Typically, 'work out' can be used for for things like crossword clues, sudoku, riddles, puzzles and complex quiz questions. Furthermore, it also frequently used to talk about when people attempt to understand the reasons why something happens or has happened, e.g scientists conducting experiments to understand phenomena or emergency service employees attempting to understand how a car accident has happened. In all of these cases, someone is trying to find out the answer to something by using the clues or evidence that they have.


Grammatically, this usage of 'work out' does take a direct object and is therefore separable.


It is worth noting however that often instead of a direct object, we often rephrase the question that we are trying to answer as a statement (invert the verb and the object), e.g. 'how did the accident happen?' becomes 'work out how the accident happened'. Alternatively, we can just use the question word on its own. In these cases 'work' and 'out' cannot be separated.


Examples of usage....

I've almost finished this crossword. I just can't work out this last clue!!
For years, scientists have been trying to work out how to stop volcanoes erupting but are no closer to achieving their goal.
The police have managed to work out that the murder suspect was in the area when the crime was committed but they do not have any evidence to convict her yet.
My cat has been acting very strangely and nobody in the family can work out why.
Helen was fascinated by the magician at the party and was not able to work out how he performed his illusions.
 

MEANING 3: To solve a mathematical sum

Someone working out a sum using a calculator

CEFR Language Level

B2 - Upper intermediate

Usage

Common

British or American?

Both

Potential synonyms

To calculate

The third meaning of 'work out' is a continuation of the theme of finding the answer to something and means specifically 'to solve a mathematical sum'.


In other words, this meaning of 'work out' is to determine the numerical amount of something by using addition, subtraction, multiplication, division, or a combination of these. Again, in a similar fashion to the previous meaning, this also involves the process of calculation to arrive at the answer to something, this time a sum.


In addition, we can also use 'work out' here to give the answer of a sum once the calculation process has ended. For this we use the construction 'works out at...', with the additional preposition 'at' required before the answer to the sum. We can also use the construction 'works out to be' here in some cases.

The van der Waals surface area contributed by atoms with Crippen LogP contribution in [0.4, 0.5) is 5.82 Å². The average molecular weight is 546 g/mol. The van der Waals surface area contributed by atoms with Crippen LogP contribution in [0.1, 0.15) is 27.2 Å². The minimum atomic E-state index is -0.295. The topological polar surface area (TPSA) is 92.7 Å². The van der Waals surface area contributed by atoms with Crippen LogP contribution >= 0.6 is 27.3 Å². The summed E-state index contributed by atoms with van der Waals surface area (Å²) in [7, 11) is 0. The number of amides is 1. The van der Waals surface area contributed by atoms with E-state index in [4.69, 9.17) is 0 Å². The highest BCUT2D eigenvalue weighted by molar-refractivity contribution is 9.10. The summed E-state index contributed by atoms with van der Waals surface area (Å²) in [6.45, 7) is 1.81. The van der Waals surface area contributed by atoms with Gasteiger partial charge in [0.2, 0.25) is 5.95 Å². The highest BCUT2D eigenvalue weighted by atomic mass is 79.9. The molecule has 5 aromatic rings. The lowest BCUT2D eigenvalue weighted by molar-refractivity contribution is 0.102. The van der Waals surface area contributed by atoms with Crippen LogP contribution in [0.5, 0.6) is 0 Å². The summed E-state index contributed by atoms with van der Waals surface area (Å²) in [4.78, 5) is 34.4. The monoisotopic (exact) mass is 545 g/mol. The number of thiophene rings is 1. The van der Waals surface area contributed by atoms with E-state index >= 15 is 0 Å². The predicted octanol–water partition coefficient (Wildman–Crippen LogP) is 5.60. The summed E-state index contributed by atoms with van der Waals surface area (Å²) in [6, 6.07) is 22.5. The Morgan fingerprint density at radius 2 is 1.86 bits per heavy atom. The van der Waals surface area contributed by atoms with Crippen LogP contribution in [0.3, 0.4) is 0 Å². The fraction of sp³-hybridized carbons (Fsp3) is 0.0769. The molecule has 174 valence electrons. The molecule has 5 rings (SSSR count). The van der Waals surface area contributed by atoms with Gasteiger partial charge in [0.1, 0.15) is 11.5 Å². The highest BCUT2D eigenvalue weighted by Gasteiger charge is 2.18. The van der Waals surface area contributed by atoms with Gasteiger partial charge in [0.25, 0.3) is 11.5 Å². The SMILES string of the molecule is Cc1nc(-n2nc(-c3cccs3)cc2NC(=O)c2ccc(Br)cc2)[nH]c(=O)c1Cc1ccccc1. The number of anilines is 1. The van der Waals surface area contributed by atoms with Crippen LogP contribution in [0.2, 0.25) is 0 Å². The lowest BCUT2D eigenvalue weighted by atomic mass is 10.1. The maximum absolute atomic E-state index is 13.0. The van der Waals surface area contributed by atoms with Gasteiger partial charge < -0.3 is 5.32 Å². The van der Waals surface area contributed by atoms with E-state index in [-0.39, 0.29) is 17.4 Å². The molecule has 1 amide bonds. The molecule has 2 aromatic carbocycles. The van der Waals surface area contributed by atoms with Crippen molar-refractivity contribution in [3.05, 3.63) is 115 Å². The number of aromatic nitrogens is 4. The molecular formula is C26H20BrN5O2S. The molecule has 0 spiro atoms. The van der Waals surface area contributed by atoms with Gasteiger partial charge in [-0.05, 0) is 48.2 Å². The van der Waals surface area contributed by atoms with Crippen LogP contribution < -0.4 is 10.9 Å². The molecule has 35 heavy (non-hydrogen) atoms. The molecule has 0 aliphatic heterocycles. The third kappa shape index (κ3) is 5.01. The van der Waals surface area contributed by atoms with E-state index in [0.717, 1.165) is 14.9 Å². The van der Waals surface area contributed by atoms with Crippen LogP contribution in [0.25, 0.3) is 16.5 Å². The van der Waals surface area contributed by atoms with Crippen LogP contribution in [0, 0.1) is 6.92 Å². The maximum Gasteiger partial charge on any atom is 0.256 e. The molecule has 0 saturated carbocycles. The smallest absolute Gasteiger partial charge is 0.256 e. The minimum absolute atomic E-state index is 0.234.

Examples of usage....

The students were asked to work out some mathematical equations during the exam.
What is 129 x 75? Can you work out the answer without using a calculator?
I've looked at the costs for our family holiday this year and it it works out at just over £2000.00.
Roger has started buying his groceries online as it works out to be $50 cheaper a week than when he goes to the supermarket.
 

MEANING 4: To understand someone's character


CEFR Language Level

C1 - Advanced

Usage

Medium

British or American?

Both

Meaning number four of 'work out' is the third and final one to do with finding the answer to something and it means specifically 'to understand someone's character'.


Unlike the previous two meanings, we often tend to use this version of 'work out' in negative sentences often with 'can't' when we are unable to understand someone's character. This is normally because they act in a strange way or exhibit some unconventional personality traits and we do not understand why they act and behave the way that they do. This meaning of 'work out' tends to be used in a negative way, especially if there is a romantic element involved.


Aside from just one person, you can also use this application of 'work out' to talk about groups of people. Again, this would almost always be in the negative sense, with the idea being that it is impossible to understand them and we will never be able to.


Examples of usage....

His behaviour is very erratic, I just can't work him out.
Helen thought she had worked Roger out, but she quickly changed her mind when he
Lisa's has never really had much success with romance. She just can't work men out.
 

MEANING 5: To plan something in detail

Three people sat around a table trying to work out a plan

CEFR Language Level

B2 - Upper intermediate

Usage

Common

British or American?

Both

Potential synonyms

To thrash out, to plan

The fifth meaning of 'work out' is 'to plan something in detail' and this is a meaning that you are likely to come across in the business world if you need to use English in your job.